Rob C: Ya that wasn’t intentional either. Some of those releases I mentioned that fell through wouldn’t have traditionally fallen into the punk/emo filter. But that genre/music is what I personally enjoy. The “Jade Tree” and “Vagrant” era of the early 2000’s was what you may call my favorite era of independent music in terms of when I consumed music and it took over my life. Vagrant did an amazing job of releasing bands that were so much different in sound, but somehow made sense on the label together. Rocket From The Crypt and Dashboard on the same label? But somehow it worked. Face to Face and Koufax? The Hippos and Saves the Day? Somehow they managed to keep a thread among the bands that made sense. So to answer your question, sure.. we’d put out a hardcore record... or ska band? Sure. If the band/record somehow make sense...we’ll back it. Watch for Horses, who we released our debut 7” split, are more indie-rock/guitar driven band that we think are fantastic. There’s so many bands today that don’t sound punk that are doing punk/DIY things more than most “punk” bands. I know it sounds cliché to say, but we’re just are trying to put out what we enjoy/like.
Rob 1340: How important is putting out physical music to you?
Rob C: It's extremely important. It's part of the reason I started a label. I can honestly say that buying physical music in my youth (CD's/vinyl, and early on cassette singles) brought me closer to a band's record more than any digital format ever will. I don't think most of us give the proper time/attention to a record when it's released today. When you stream it, most people listen to it maybe 1-3 times all the way through, then move on to something else. Especially in the social media world we live in where there's 35 song/Album premieres/streams per day. It's so much harder to get fans to pay attention. I still like getting a physical album like a CD compilation or when a local band hands me their CD outside a show. I'm more likely to pop that CD in my car than sit down at my computer and enter the download code. Sure, we all love the experience of sitting with a 12" or 7" record and looking at cover art, but the same applies for CDs. Even when I was younger, pre-Internet, you took the time to read the CD liner notes and the band's Thank You's. We all found so many more bands from all those liner note Thank You's. You can't get that from a digital file or a Bandcamp site. I swear, I'd love to make Wiretap strictly Mail Order. But we know that's not realistic. Can't tell you how many times you rolled the dice on a record and hoped it was good. You trusted a label's track record.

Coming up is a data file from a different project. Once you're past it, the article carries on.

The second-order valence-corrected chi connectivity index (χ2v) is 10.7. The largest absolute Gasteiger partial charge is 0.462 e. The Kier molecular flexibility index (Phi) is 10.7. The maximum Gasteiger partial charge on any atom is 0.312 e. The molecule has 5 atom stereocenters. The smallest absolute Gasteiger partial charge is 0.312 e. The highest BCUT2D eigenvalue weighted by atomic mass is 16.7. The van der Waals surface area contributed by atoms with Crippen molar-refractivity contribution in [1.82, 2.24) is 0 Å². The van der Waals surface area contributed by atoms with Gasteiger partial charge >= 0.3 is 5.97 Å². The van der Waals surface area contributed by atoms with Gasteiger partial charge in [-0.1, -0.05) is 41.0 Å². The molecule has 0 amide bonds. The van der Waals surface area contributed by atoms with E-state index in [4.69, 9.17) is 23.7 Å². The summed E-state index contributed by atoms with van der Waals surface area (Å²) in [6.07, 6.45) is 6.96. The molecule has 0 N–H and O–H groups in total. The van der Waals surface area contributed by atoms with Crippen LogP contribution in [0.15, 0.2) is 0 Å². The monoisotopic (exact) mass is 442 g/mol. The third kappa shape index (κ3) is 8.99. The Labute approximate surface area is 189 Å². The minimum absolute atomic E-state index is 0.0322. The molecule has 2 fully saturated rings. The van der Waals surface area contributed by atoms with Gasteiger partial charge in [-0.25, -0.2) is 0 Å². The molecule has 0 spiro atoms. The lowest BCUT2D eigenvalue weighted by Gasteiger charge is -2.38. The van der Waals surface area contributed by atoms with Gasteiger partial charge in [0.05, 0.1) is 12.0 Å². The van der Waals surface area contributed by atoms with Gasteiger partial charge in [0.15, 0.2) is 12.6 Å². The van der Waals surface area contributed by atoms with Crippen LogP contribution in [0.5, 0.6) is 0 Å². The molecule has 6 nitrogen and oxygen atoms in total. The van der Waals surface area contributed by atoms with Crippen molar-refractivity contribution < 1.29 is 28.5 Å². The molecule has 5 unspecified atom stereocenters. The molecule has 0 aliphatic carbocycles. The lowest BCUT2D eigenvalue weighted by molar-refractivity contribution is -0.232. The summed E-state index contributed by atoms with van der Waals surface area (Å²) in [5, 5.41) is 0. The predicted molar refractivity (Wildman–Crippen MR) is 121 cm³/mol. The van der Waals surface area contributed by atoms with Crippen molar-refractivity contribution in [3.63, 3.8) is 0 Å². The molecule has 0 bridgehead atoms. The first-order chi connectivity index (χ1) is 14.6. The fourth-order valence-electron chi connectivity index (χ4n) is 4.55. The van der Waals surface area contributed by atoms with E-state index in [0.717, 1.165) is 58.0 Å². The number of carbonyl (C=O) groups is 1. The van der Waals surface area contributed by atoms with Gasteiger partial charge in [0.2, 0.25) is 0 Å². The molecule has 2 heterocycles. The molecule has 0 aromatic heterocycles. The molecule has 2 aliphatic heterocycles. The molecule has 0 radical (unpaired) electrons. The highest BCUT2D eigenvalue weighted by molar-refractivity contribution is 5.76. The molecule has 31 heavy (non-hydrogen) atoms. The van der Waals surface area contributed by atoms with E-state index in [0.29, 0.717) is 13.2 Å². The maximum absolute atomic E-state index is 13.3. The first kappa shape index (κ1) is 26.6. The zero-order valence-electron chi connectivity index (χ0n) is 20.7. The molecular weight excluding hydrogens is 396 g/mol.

Rob 1340: You are speaking my language so loudly here. How important do you think the community feel of a label is?
Rob C: To me it’s important. I think kids now are looking to align themselves with a label or community. For a minute I think it went away within the independent label community. Labels like No Sleep, Topshelf, Run For Cover are doing for kids now what Epitaph, Jade Tree, Vagrant, Asian Man, Crank, Trustkill, Victory did for me. We hope we're starting to do that for our label in our infancy. Even a label like Burger Records (label here from LA) I’d say is more about how they’ve branded the label more than they’re actual roster. Burger is a brand which arguably is a more recognizable than the bands. They’ve been killing it lately. There’s a reason tons of kids wear “I’m a Burger Kid” buttons.
Rob 1340: Have you ever thought about releasing an album without a digital form factor?
Rob C: I would love to personally. But bands/artists would likely would be opposed to that in fear of nobody hears their music. I could see it working for a label with an established community for limited or exclusive content, etc. One day maybe.
Rob 1340: How important is album art to you?